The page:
Despite what some people may say that “things don’t just happen,” because when things happen, they are generally caused to happen. That also applies to every action of the Lake Geneva City Council. There are reasons behind what influences all the actions the city council makes (usually the reason is about money), and those actions, especially the city ordinances which selectively benefit some, while adversely effecting others. When looking to approve or change a city ordinance, council members need to look at both those who benefit, and those who do not benefit, or who will be adversely affected. Ordinances (municipal laws) are necessary, but there has to be a balance between regulation and personal freedom.
For example, a person should be able to do what they want with their property, but using the Hillmoor Golf Course for a pig farm would harm the whole city, so there needs to be a limit on regulations, and a balance between government regulation and personal freedom. Where the balance point is between freedom and regulation, is what government is about. No matter where it is, the results of interpreting it will benefit some, and hinder or harm others. The city council has proposed changes to four parking ordinances. Before supporting or opposing these ordinances the council members need to look at why the changes are being suggested, and at those who will selectively benefit and those who will not benefit, or who may be harmed by the changes.
Ordinance 17-07: Prohibits backing into parking stalls except for Utility Commission or Meter Department (We have a meter department?) vehicles, or for construction and/or maintenance vehicles with a permit.
Question: Who does this ordinance hurt?
Answer: The Farmer’s Market vendors.
The ordinance would force vendors to unload their wares in a lane of traffic. Strictly enforcing this ordinance on the Farmer’s Market vendors would endanger them, and it may eliminate some vendors or it could possibly end the Farmer’s Market, which would reduce or end that revenue for the Horticultural Hall. How can this issue be resolved? Add a backing in exception for parking stalls with bagged meters. Bagged meters already require city approval. Will the city council consider this? We will find out, but you can be sure without this article or a comment from the public, the city council will pass the ordinance as it stands.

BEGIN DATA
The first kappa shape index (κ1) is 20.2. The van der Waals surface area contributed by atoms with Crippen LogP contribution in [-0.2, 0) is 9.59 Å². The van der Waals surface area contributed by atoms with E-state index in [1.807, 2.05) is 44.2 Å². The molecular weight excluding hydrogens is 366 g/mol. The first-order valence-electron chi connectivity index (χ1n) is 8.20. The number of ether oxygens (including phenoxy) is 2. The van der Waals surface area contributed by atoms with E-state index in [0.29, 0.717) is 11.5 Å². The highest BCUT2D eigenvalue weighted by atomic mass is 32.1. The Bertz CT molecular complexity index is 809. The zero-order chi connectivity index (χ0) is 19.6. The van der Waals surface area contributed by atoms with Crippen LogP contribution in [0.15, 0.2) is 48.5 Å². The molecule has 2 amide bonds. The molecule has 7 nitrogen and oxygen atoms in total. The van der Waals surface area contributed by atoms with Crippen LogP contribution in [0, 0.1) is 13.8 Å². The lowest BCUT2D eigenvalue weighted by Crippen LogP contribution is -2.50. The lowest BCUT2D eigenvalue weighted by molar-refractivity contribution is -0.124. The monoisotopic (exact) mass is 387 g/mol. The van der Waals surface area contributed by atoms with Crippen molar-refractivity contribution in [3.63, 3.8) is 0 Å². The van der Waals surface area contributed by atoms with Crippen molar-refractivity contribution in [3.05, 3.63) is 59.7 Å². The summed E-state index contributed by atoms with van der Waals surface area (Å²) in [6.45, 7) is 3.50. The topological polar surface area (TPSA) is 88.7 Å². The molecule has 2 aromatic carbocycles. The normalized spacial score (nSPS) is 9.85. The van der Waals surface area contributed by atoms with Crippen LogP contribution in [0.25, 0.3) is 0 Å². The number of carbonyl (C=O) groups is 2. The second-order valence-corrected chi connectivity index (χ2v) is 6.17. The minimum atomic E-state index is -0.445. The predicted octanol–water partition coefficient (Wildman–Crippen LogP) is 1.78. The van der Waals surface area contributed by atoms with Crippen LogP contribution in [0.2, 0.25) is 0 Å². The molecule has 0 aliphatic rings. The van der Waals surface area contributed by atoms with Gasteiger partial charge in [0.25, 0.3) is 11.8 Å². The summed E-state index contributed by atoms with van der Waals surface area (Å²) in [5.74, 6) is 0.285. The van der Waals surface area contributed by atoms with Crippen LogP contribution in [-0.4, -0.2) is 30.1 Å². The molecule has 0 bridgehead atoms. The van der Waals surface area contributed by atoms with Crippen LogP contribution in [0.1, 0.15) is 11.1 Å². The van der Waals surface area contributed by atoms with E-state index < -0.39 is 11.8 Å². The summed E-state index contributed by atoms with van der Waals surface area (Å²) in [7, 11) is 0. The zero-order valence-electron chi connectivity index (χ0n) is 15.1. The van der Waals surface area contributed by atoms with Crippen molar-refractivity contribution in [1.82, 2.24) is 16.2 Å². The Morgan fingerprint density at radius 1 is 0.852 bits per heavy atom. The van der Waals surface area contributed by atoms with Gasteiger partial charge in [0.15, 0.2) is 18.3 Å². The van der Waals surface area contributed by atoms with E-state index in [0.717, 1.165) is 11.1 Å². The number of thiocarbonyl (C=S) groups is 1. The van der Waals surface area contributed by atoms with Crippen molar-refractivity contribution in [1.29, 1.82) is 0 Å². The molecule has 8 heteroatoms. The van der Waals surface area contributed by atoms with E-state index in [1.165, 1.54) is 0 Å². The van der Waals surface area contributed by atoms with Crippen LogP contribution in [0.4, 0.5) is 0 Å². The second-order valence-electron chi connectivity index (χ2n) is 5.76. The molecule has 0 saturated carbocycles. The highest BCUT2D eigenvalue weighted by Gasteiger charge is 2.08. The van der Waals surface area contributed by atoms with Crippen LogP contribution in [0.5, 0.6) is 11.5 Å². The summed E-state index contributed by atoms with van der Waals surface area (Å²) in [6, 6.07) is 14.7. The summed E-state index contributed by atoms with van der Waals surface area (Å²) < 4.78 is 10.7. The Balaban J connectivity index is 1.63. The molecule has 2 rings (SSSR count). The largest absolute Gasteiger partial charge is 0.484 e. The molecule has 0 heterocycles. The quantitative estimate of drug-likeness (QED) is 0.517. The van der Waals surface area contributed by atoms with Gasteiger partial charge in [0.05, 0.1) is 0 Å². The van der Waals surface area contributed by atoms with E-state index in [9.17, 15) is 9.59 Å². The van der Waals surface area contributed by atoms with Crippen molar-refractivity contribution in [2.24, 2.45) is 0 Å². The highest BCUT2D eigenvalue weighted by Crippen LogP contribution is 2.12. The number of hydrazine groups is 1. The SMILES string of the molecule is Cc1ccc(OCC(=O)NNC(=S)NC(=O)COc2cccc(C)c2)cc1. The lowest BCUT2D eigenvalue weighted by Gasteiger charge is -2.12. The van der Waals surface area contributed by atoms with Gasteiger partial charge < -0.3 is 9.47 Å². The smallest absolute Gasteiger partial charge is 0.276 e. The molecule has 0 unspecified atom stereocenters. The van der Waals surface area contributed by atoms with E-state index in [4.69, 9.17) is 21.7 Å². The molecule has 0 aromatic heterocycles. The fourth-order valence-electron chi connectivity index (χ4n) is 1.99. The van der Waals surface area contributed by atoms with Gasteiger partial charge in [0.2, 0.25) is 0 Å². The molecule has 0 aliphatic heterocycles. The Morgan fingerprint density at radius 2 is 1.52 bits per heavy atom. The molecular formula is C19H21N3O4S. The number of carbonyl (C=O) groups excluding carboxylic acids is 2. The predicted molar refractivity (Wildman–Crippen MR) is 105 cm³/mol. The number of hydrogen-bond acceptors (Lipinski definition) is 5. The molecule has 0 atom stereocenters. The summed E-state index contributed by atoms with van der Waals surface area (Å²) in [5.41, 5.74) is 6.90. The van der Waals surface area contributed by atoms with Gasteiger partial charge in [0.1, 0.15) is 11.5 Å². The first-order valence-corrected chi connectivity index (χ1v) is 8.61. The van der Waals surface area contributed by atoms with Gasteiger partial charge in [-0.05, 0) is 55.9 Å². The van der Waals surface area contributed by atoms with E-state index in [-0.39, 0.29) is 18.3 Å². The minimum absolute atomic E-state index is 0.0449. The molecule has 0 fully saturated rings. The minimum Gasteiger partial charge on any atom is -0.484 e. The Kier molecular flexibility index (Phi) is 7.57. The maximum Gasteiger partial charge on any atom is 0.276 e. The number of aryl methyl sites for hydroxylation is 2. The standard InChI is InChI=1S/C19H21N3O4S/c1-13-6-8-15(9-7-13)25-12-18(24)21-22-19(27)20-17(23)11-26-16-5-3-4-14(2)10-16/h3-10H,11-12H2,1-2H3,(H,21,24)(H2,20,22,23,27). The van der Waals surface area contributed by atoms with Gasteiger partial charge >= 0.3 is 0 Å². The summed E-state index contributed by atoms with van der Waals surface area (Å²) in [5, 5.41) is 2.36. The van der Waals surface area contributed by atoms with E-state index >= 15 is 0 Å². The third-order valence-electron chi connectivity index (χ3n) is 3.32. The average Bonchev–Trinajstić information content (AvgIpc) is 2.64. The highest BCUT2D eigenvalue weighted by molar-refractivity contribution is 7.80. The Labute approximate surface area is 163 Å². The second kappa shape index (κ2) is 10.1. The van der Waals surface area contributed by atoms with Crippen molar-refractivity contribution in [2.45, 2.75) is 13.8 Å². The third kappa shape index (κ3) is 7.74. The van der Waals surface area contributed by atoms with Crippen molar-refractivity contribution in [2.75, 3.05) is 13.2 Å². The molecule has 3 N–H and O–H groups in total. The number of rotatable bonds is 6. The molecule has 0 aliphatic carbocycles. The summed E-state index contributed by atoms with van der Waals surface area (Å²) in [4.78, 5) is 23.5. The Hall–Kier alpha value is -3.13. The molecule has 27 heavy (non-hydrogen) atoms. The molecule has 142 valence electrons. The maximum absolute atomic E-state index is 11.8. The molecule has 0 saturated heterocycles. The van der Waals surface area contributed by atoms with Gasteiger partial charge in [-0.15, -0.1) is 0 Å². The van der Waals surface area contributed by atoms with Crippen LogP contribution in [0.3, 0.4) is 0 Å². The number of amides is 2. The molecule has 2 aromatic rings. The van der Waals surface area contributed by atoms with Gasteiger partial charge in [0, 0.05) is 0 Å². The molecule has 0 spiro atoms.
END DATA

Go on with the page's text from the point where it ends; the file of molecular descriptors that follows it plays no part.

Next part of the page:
Ordinance 17-08 & 17-09: Permitting 10-hour parking in Parking lot I (behind the Cove, Harbor Shores, The Baker House, Bella Vista Suites) and making it free for residents.
Lot I, as pointed out when the lot was being purchased, was for the benefit of the hotels in the area and their owners. Which is about to come true with the passage of these two ordinance changes that will now enable 10-hour parking for the hotel staff, and make that parking ‘free parking’ for the residential staff. So who truly benefits from this ordinance, the residents or the hotel owners? What other area business has close, free, 10 hour city parking for staff? Also note that Ordinance 17-09 includes the line: “the fee for this sticker shall be in an amount as established by resolution of the common council.” So don’t be surprised to pay for your free parking sticker when it becomes due. This could be the way to compensate for the loss of revenue by permitting the free 10-hour parking in lot I.
Ordinance 17-05: Overnight parking in lot D, (across from city hall). It is not to be posted. Is that to keep the overnight parking a secret for just those who know about it, or is it to hide it from tourists? Is it for Sage Street apartment visitors, or is its real intent to permit overnight parking for overnight workers in city hall?
Ordinance 17-08: Will permit 10-hour parking at lot, but limit all other parking to a five hour limit. Some events and combinations of activities take longer than 5 hours, so why do we limit paid parking to 5 hours, is it to limit the maximum length of time that visitors are welcome in the downtown area? These ordinances need open discussion and serious consideration.